Forecasting methodology and process for restaurants

As the second in our series on forecasting, we wanted to talk about a potential approach to forecasting restaurant sales, and then look at implementation.


A) How do you come up with a forecast?

At Tenzo, we follow a broad four step process to forecasting restaurant sales:

  1. We use traditional forecasting methodologies to understand the core components of a forecast i.e.
  • Overall growth trend
  • Weekly fluctuations
  • Annual seasonality

As an example — that might give you something like the following:


2. Second we then use machine learning techniques to include other variables. The kind of variables you might think about including here are things like:

  • Weather — temperature, precipitation, sunshine
  • Events — e.g., holidays, local sports events etc.
  • Traffic

3. We then have to solve the problem of having a top-down forecast vs. a bottoms up forecast.

Top-down: Typically a top-down forecast will be used to set corporate plans, and schedule labor against.

Bottoms-up: Typically a bottoms-up forecast will be used to determine item level procurement, or items to prepare at the start of a shift.

4. Lastly — we also think about intraday. Intraday forecasting allows you to adjust throughout the day. Typically there will be limited flexibility in terms of labor (although sometimes you can make small adjustments) but this does allow you adjust prep schedules and try to match the food you are making to

Of course — one of the most important thing is to build a machine that will learn over time. And we’ll talk about that in the next post!

B) How do you then implement this forecast?

To some degree, this varies by business but we recommend 4 core phases:

1.Forecast setting period: During this phase the manager takes all of the information available to him to consider whether to adjust the provided forecast (depending on your technology, this may require more or less adjustment)

2. Forecast approval: Now you need some process for forecasts to be submitted “upwards” i.e. a store manager, submits to HQ, or an area manager. The supervisor then had an opportunity to adjust, or lock-in the provided forecast

3. Forecast action: This is the fun bit — now you’ve got a forecast you have to do something with it, we recommend:

a) Build out a labour schedule for the week that will mean you can serve that level of demand (e.g., have the right number of servers vs. chefs). Critically, if you can do this by hour — you’ll save even more!

b) Adjust procurement volumes based on inventory levels and forecast demand — place orders, or transfer inventory, to make sure you are going to be able to serve expected demand

c) Build any necessary prep sheets to ensure you are starting the day off right

4. Adjustment: A critical fourth phase is the dynamic adjustment phase. Things will happens throughout the week (e.g. dramatic change in weather forecast, the cancellation of a sports event), that will mean you need to adjust. This is worth looking at every day for extreme variances. If you notice you’re off, we’d recommend:

a) Adjusting daily prep sheets immediately

b) Filling a labor gap with short term staff is possible

c) Run flash-sales, or tweak menus to deal with short-term under/over supply of inventory

We hope it’s helpful — please let us know your thoughts. We’d love to help you get your numbers as accurate as possible.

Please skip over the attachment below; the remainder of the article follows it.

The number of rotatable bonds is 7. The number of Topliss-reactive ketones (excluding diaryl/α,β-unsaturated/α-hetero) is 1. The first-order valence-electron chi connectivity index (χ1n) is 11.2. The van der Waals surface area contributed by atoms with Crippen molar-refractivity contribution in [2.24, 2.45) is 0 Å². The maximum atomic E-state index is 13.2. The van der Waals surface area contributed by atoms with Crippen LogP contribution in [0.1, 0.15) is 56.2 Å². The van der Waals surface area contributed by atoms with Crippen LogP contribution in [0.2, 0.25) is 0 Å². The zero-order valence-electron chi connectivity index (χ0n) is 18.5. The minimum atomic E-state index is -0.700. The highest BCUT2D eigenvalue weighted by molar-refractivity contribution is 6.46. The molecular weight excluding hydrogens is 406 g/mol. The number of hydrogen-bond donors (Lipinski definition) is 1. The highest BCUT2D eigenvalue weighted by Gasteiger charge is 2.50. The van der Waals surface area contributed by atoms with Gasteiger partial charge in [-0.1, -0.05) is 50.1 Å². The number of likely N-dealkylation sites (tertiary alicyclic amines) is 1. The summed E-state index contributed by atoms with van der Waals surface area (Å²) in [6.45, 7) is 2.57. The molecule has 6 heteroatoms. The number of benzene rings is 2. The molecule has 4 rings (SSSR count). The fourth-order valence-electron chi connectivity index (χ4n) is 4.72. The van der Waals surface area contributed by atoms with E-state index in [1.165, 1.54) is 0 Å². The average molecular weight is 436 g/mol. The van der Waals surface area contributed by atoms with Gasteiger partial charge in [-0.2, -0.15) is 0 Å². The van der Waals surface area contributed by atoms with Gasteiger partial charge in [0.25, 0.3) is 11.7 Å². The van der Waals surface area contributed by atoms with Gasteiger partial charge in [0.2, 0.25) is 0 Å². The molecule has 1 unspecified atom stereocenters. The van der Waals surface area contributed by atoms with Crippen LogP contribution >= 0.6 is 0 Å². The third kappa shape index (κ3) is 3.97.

Next time we’ll go in to how your forecast can learn over time.

If you’re interested in a demo — sign up here.

How does weather affect restaurant sales?

This is the first of what is intended to be a 3 part series on how to get quality forecasts. We’d love your feedback!

At Tenzo we’ve spent a lot of time thinking about how to forecast accurately and wanted to share a couple of the key insights. Typically we have found:

  1. A smart forecasting algorithm can out-perform a store manager in the long run by 25–50%, but it might miss short term events (e.g., roadworks, staff shortage) that only a manager may know about
  2. Weather and events are a critical element in improving a typical forecast
  3. Rain affects sales, but after a certain amount of rain the impact diminishes. Extreme temperatures (vs. normal for the season) are what cause significant deviations in sales.

How do we think about the impact of machine learning?

The below chart compares a 4-week rolling average (e.g., the last 4 Mondays) to a machine learning generated forecast. We typically find a 4-week average this is the best a good manager can do given their memory for events.

MAPE, for a 4-week average forecast vs. a machine learning generated forecast


As you can see — the computer wins overall. There may be days when a manager knows something the computer does not, but overall results tend to this.

Now, let’s look at a chart showing how rain impacts sales for a given location.:

Daily sales variance per mm of rain


The result is clear — when it start to rain, sales drop-off, but beyond a certain point — people are no longer driven by the rain.

Now, let’s look at temperature:

Daily sales variance per degree of temperature (celsius)


Interestingly — this chart is looking at a day in July. A big portion of temperature will be captured in the normal seasonality (which any computer based forecasting system should capture). However, what becomes apparent is how it’s all about extremes — if the day is unseasonably warm or cold it will dramatically affect sales up to a point.

Note: importantly all of these results will be dependent on the specific location, brand and type of business. That’s why you need a machine!

Thanks for reading, we hope we’ve shown:

  1. How weather can be an important factor for your business
  2. The kind of dramatic improvement you can get by looking at it
  3. How a computer can outperform a typical location manager

Let us know your thoughts!

To arrange a demo of Tenzo, please visit